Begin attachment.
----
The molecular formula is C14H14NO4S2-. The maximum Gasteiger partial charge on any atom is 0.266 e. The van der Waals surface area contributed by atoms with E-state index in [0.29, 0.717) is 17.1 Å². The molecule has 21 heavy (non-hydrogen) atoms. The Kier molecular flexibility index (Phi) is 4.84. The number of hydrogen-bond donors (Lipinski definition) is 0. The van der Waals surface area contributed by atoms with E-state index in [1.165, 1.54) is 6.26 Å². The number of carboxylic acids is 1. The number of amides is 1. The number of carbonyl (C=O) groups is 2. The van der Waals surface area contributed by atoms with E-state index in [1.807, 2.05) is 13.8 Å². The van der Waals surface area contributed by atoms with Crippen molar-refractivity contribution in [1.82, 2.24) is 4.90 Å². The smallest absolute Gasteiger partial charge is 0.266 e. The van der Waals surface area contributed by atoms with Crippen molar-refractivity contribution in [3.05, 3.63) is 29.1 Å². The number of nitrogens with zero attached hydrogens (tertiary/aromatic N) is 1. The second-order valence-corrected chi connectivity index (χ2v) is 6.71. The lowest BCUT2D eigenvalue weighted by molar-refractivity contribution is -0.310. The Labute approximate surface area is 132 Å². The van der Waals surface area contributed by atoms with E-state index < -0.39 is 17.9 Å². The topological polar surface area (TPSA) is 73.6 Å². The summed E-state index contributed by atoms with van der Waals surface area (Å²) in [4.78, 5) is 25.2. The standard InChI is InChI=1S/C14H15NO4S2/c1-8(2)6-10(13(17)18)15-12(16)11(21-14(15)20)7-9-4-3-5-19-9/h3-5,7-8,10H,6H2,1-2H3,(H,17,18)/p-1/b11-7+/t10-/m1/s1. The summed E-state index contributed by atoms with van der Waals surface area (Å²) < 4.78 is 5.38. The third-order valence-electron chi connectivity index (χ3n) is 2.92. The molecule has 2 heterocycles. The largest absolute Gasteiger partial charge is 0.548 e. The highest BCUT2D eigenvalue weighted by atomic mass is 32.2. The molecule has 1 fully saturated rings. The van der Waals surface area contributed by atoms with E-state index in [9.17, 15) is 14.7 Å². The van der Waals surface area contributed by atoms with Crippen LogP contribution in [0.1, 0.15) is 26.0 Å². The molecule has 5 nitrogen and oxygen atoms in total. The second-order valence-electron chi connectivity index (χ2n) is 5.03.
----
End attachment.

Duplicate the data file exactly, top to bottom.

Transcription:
The molecular formula is C14H14NO4S2-. The maximum Gasteiger partial charge on any atom is 0.266 e. The van der Waals surface area contributed by atoms with E-state index in [0.29, 0.717) is 17.1 Å². The molecule has 21 heavy (non-hydrogen) atoms. The Kier molecular flexibility index (Phi) is 4.84. The number of hydrogen-bond donors (Lipinski definition) is 0. The van der Waals surface area contributed by atoms with E-state index in [1.165, 1.54) is 6.26 Å². The number of carboxylic acids is 1. The number of amides is 1. The number of carbonyl (C=O) groups is 2. The van der Waals surface area contributed by atoms with E-state index in [1.807, 2.05) is 13.8 Å². The van der Waals surface area contributed by atoms with Crippen molar-refractivity contribution in [1.82, 2.24) is 4.90 Å². The smallest absolute Gasteiger partial charge is 0.266 e. The van der Waals surface area contributed by atoms with Crippen molar-refractivity contribution in [3.05, 3.63) is 29.1 Å². The number of nitrogens with zero attached hydrogens (tertiary/aromatic N) is 1. The second-order valence-corrected chi connectivity index (χ2v) is 6.71. The lowest BCUT2D eigenvalue weighted by molar-refractivity contribution is -0.310. The Labute approximate surface area is 132 Å². The van der Waals surface area contributed by atoms with E-state index < -0.39 is 17.9 Å². The topological polar surface area (TPSA) is 73.6 Å². The summed E-state index contributed by atoms with van der Waals surface area (Å²) in [4.78, 5) is 25.2. The standard InChI is InChI=1S/C14H15NO4S2/c1-8(2)6-10(13(17)18)15-12(16)11(21-14(15)20)7-9-4-3-5-19-9/h3-5,7-8,10H,6H2,1-2H3,(H,17,18)/p-1/b11-7+/t10-/m1/s1. The summed E-state index contributed by atoms with van der Waals surface area (Å²) < 4.78 is 5.38. The third-order valence-electron chi connectivity index (χ3n) is 2.92. The molecule has 2 heterocycles. The largest absolute Gasteiger partial charge is 0.548 e. The highest BCUT2D eigenvalue weighted by atomic mass is 32.2. The molecule has 1 fully saturated rings. The van der Waals surface area contributed by atoms with E-state index in [9.17, 15) is 14.7 Å². The van der Waals surface area contributed by atoms with Crippen LogP contribution in [0.1, 0.15) is 26.0 Å². The molecule has 5 nitrogen and oxygen atoms in total. The second-order valence-electron chi connectivity index (χ2n) is 5.03.